4. Workers without children spend less, too.
Research from The Sustainable Demographic Dividend shows that large sectors of the economy flourish and depend upon married couples having children. Sectors dependent on families go beyond kids’ clothing makers or toy companies; families spend more on groceries, health care, home maintenance, household products, insurance and child care, so all of those sectors will take a hit as the fertility rate decreases.
5. Entrepreneurism and advancement decrease.
Studies have shown that most new companies are started by people in their late 20s and early 30s, and that young workers are more inventive, creative and likely to take risks. An aging population means fewer human resources that are the most likely to push a country forward by creating new jobs, new technologies and new sectors of industry.
For example, Sweden was one of the first developed countries to see its fertility rate fall below the replacement level, and only one of the country’s 50 largest companies was created after 1970.
How to Save America’s Economic Future
One of the probable reasons the United States kept its fertility rate higher for longer than most is its immigration policy, as recent immigrants have more children than native-born citizens. However, we’ve seen that in other countries, immigrants quickly adopt the childbearing norms of the countries’ native-born citizens. In Germany, first-generation immigrants often have higher fertility rates, but second-generation immigrants reproduce at nearly the same rate as native Germans.
This is increasingly true in the U.S. as well: Hispanic Americans have experienced the largest birthrate decline over the past five years. That means immigration isn’t a long-term answer for getting our birth numbers up.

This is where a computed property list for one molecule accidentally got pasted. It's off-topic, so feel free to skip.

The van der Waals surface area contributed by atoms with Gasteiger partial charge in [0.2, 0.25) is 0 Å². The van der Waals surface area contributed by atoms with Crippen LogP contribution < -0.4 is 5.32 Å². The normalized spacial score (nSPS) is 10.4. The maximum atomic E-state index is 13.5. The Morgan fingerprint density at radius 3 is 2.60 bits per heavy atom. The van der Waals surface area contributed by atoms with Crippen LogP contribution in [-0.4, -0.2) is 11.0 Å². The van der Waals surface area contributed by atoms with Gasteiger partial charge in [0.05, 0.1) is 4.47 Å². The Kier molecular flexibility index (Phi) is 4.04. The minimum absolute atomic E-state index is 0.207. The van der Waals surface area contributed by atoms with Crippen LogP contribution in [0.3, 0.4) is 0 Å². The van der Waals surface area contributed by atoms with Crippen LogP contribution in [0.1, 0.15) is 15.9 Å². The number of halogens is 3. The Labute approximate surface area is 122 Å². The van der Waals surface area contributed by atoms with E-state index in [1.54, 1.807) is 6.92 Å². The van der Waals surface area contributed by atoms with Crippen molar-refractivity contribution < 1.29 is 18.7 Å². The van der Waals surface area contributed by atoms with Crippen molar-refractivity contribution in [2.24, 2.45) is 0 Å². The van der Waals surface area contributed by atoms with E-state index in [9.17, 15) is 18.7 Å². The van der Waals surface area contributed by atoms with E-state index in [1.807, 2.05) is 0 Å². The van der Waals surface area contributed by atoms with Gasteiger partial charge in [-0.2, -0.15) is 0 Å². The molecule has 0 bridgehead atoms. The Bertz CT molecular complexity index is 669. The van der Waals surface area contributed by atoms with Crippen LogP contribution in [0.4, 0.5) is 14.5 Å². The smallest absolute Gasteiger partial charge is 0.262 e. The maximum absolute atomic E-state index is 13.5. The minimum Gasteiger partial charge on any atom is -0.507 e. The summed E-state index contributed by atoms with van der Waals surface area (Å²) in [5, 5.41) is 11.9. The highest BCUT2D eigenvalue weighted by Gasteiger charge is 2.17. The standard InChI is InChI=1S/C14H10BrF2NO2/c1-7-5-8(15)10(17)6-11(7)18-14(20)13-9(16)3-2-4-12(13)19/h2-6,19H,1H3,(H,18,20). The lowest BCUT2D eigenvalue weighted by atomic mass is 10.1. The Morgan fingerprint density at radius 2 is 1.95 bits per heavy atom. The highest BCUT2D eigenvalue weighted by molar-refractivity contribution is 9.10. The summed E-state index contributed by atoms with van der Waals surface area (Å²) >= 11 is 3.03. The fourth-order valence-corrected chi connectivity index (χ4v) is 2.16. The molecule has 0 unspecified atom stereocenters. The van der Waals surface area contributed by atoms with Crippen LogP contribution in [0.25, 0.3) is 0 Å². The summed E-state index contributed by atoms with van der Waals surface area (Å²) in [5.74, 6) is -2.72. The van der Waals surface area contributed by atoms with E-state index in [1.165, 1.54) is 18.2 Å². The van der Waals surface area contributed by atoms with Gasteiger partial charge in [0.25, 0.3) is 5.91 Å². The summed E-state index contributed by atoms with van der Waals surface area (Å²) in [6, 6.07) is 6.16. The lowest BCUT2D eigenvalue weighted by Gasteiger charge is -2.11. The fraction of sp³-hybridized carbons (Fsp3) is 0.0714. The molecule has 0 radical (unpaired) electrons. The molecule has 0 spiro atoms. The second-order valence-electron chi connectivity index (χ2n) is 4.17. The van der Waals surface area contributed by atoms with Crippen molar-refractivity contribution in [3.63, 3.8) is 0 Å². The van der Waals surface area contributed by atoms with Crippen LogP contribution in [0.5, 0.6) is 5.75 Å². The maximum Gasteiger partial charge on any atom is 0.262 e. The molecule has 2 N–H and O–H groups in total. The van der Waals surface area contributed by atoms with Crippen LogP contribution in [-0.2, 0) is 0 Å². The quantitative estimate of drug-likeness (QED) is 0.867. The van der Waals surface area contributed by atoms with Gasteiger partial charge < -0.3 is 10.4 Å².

But, if the government takes notice of this trend and enacts policies to help raise the U.S. birth rate, the upshot might be surprisingly helpful for women raising children, or planning to.
That’s because America might:
1. Economically incentivize child-rearing.
France has the second-highest fertility rate in Europe, likely because it has some of the strongest policies that help parents financially, including a payment of $1,300 to all mothers-to-be. France’s birth rate first started stalling in the 1930′s; since then, the government has continually enacted new policies to encourage greater reproduction. And it’s working–in 2006, France’s fertility rate jumped to 2.0 from 1.88 in 2000, and has stayed around the replacement rate since then. (For more information on their progressive policies, read this.)
2. Improve conditions for working mothers.
In the U.S., some mothers feel like they have to make the choice between motherhood and their careers. (At least, so say some commenters on Marissa Mayer’s high-profile appointment as Yahoo CEO and her high-profile pregnancy.) Sweden has tried to combat its low fertility rate by allowing women to “have it all”–a career and a family life–more easily. The Swedish government subsidizes child care, allows for more flexible work schedules and provides extensive parental leave.
Of course, researchers on this subject are quick to point out that the success of policies aimed at increasing the fertility rate often depend on the specific characteristics of the countries in question and the underlying reasons why fertility has declined in those countries. That said, policies aimed at lessening the financial burden of childbearing and improving work conditions for mothers may be essential to improving our country’s economic future outlook.
Better options for families and mothers, you say? Decreased fertility rates may have some good news for us, after all.